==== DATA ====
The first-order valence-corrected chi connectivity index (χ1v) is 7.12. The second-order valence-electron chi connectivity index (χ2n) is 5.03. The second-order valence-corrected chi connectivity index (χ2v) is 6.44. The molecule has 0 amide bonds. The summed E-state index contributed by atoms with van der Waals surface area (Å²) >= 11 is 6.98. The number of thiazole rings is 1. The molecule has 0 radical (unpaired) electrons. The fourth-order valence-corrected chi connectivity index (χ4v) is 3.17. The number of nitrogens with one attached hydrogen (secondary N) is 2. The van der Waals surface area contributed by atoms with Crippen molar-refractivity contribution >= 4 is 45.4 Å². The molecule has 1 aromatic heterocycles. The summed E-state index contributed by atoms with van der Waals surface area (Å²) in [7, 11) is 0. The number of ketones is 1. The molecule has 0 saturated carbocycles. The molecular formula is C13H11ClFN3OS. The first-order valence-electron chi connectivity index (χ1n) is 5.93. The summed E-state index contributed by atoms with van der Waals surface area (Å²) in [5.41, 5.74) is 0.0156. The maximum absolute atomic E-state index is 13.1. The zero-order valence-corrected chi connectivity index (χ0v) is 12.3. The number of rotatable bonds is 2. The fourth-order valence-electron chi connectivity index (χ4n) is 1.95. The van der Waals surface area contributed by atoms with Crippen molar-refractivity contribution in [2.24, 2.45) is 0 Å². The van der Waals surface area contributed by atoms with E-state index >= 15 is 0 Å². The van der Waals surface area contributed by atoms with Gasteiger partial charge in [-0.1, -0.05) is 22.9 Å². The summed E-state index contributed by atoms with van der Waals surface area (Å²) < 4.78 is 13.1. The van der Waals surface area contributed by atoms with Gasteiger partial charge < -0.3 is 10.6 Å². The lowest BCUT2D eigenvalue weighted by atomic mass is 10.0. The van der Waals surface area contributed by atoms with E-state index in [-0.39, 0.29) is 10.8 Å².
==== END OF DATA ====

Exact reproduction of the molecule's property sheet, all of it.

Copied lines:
The first-order valence-corrected chi connectivity index (χ1v) is 7.12. The second-order valence-electron chi connectivity index (χ2n) is 5.03. The second-order valence-corrected chi connectivity index (χ2v) is 6.44. The molecule has 0 amide bonds. The summed E-state index contributed by atoms with van der Waals surface area (Å²) >= 11 is 6.98. The number of thiazole rings is 1. The molecule has 0 radical (unpaired) electrons. The fourth-order valence-corrected chi connectivity index (χ4v) is 3.17. The number of nitrogens with one attached hydrogen (secondary N) is 2. The van der Waals surface area contributed by atoms with Crippen molar-refractivity contribution >= 4 is 45.4 Å². The molecule has 1 aromatic heterocycles. The summed E-state index contributed by atoms with van der Waals surface area (Å²) in [7, 11) is 0. The number of ketones is 1. The molecule has 0 saturated carbocycles. The molecular formula is C13H11ClFN3OS. The first-order valence-electron chi connectivity index (χ1n) is 5.93. The summed E-state index contributed by atoms with van der Waals surface area (Å²) in [5.41, 5.74) is 0.0156. The maximum absolute atomic E-state index is 13.1. The zero-order valence-corrected chi connectivity index (χ0v) is 12.3. The number of rotatable bonds is 2. The fourth-order valence-electron chi connectivity index (χ4n) is 1.95. The van der Waals surface area contributed by atoms with Crippen molar-refractivity contribution in [2.24, 2.45) is 0 Å². The van der Waals surface area contributed by atoms with E-state index >= 15 is 0 Å². The van der Waals surface area contributed by atoms with Gasteiger partial charge in [-0.1, -0.05) is 22.9 Å². The summed E-state index contributed by atoms with van der Waals surface area (Å²) < 4.78 is 13.1. The van der Waals surface area contributed by atoms with Gasteiger partial charge < -0.3 is 10.6 Å². The lowest BCUT2D eigenvalue weighted by atomic mass is 10.0. The van der Waals surface area contributed by atoms with E-state index in [-0.39, 0.29) is 10.8 Å².